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Citation Context ...rroneous and meaningless expressions, such as the top of an empty stack or division by zero. This has been an important problem from the earliest days of the algebraic approach to abstract data types =-=[35]-=-. Error algebra was a first try at a more elegant solution [17], but unfortunately error algebra specifications do not always have initial algebras [65]. OSA, which originated in [18], provides what n... |

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Citation Context ...ee [38] 63.3, where the statement is one-sorted; note that our formulation considers limits and colimits up to isomorphism, so we do not need closure under isomorphisms). The Birkhoff Variety Theorem =-=[1]-=- characterizes classes of algebras definable by unconditional equations as those classes closed under products, subalgebras, and homomorphic images (Birkhoff's original formulation was one-sorted; see... |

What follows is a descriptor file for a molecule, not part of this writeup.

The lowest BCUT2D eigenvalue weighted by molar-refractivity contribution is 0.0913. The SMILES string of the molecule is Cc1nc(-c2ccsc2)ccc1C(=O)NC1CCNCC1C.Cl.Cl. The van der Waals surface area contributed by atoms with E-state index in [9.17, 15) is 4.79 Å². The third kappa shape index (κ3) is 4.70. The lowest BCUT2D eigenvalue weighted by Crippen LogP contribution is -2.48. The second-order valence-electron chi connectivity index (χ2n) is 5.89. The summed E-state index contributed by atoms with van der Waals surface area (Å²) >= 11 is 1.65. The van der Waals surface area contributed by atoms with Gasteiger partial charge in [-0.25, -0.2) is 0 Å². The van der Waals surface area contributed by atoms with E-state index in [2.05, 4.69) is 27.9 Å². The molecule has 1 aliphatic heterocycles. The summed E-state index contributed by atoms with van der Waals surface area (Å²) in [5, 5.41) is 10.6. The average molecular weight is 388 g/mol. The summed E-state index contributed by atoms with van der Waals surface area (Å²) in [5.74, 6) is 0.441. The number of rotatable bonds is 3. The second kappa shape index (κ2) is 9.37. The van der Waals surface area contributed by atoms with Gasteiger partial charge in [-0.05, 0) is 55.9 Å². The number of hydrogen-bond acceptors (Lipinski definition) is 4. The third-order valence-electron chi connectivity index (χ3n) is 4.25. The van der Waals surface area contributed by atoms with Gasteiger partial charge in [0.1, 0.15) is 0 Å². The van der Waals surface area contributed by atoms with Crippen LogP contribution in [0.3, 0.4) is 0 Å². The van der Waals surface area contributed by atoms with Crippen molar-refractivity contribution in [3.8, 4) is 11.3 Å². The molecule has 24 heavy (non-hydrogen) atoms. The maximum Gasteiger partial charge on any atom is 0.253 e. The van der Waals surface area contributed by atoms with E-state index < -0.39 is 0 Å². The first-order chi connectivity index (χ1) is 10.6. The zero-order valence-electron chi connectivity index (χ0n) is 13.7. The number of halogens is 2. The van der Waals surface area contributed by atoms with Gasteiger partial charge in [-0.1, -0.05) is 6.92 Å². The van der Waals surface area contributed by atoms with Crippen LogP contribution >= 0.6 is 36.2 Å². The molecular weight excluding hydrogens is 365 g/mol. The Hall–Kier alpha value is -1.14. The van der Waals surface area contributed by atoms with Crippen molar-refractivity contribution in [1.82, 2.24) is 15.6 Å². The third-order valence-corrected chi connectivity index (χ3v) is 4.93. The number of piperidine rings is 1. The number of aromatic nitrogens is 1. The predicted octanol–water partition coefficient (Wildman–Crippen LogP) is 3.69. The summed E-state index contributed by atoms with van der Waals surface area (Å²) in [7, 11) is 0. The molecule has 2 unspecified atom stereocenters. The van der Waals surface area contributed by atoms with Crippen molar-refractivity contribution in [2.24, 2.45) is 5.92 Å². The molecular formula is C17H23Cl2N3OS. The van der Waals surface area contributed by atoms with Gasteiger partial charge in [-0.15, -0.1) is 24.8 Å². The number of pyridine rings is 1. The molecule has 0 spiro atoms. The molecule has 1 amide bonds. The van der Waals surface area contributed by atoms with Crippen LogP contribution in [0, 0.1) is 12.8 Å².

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Citation Context ...], which uses partial algebras to give a semantics for subscripted variables. 7. There is some explicit theory of multiple inheritance in the context of object-oriented programming, including [6] and =-=[76]-=-, and we have ourselves applied order-sorted algebra to this problem [30]. 8. There is also some work giving operational semantics for subsorts by rewriting, e.g., [11] and [80]; [23] and [48] give de... |

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(Show Context)
Citation Context ... paradigms together from a reflective Horn clause logic with equality as in FOOPlog [30]. Logical programming can be given a precise grounding using the notions of institution [22] and logical system =-=[54], and this-=- is in part responsible for the cleanliness and simplicity of the various languages that we have designed. A logical programming language "wears its semantics on its sleeve" and does not nee... |

166 |
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(Show Context)
Citation Context ...ional logic. Part III will give an algebraic semantics for parameterized order-sorted abstract data types with the related concepts of theory, view and module expression, as in OBJ [14, 15] and Clear =-=[3, 4]. This sup-=-ports the effective integration of the programming and assertional aspects of OBJ, which make it a "wide spectrum" language. 1.7 Acknowledgements We thank Prof. Jean-Pierre Jouannaud for hel... |